While the notion of Progressive Rock as rebellion may be a difficult one to fathom, please consider my example as to why I believe there is nothing more rebellious. As our culture seemingly continues its drop into the netherworld of stupidity, put up some resistance and join me on my crusade to preserve my creative mind. Instead of watching the latest mind-raping insult to your intelligence on TV tonight, pull out your copy of Relayer instead and put your mind to work conjuring up the images that are the product of the lush music and epic artwork. When everyone else in society insists on being dumb, what could be more rebellious than thinking?


Palmer said...

Punk was certainly rebellious in its early stages. 1975-77, maybe.

Prog was rebellious as well, though in a different ways. I think that today, prog is the true indie because very, very few prog bands get signed to major labels and, generally speaking, prog bands are doing it for themselves, so to speak. Marillion pioneered the use of the Net as a way to connect to fans and to get fans involved in making sure the band is able to record and tour. This may be consumerism but music is also a business.

Prog bands are almost exclusively relegated to small labels and to niche promotion. Major media outlets want little to do with them so prog is, in many ways, an underground phenomenon.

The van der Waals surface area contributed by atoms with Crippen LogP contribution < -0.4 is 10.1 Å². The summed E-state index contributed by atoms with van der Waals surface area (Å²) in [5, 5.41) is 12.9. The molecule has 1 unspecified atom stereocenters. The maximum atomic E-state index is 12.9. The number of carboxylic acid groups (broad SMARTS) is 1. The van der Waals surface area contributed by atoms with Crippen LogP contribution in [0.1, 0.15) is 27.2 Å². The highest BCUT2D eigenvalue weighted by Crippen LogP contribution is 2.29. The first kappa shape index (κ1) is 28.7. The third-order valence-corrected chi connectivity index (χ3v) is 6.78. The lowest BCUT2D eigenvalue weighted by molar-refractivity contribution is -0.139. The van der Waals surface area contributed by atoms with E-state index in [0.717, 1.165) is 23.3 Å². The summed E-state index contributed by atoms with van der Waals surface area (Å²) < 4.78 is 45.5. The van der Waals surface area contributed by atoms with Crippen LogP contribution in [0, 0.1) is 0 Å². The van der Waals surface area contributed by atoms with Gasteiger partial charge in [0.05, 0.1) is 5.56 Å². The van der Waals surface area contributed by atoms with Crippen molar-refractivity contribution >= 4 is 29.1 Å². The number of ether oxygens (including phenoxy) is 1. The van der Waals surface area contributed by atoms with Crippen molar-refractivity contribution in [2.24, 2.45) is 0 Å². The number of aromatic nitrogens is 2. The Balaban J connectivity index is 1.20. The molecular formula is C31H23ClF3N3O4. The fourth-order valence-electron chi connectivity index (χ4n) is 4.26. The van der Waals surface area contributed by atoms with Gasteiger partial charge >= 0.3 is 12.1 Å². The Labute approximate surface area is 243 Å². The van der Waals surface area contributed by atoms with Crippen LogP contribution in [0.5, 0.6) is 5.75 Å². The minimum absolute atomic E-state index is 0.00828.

TDub said...

What is often forgotten about prog is the standard of musicianship that so many players of the best bands offered. Part of the reason prog is "prog" is because players such as Chris Squire, Steve Hackett, Keith Emerson, Jan Akkerman and Robert Fripp were/are amazing players and couldn't find musical peace in a 12-bar shuffle or 3-chord rock arrangement. They stretched out and took their instruments and music to previously unknown heights. Cool blog and keep progging! Cheers.

Paul Di Meglio said...

@ Palmer
I agree. I don't doubt that Punk in its initial stages was all about fighting the machine. I just find it funny how quickly the machine was able to package and sell Punk as a marketable product. I don't think you could ever really do the same for Prog.

The Marillion example is actually a perfect model for the future of music in general. Bands connecting to fewer but very committed fans directly and giving them exactly what they want. Like I said in my comment to the other post you commented on (confusing eh?), I still think we're sitting just on the verge the big crash of the 'old ways' and the internet still hasn't reached it full potential of culture-shock. We're going to see some big changes over the next few years. Well, I'm guessing here, but an educated guess it is.

Paul Di Meglio said...


Exactly, that's what its all about. Too often though, it's that musicianship that has caused many people to dismiss Prog as being the domain of show-offs who really don't care about the songwriting. We know that isn't simply the case. With those musicians you mention (well there are some that would argue about Emerson...poor Keith) the musicianship was really the gateway that allowed them to expand what they could do as songwriters. It isn't just about flaunting your chops, you have to be able to compose as well. Once you know how to play your instrument inside and out then you throw open the doors to more adventurous and creative composing. That's the point...but we already know that.

Thanks for reading!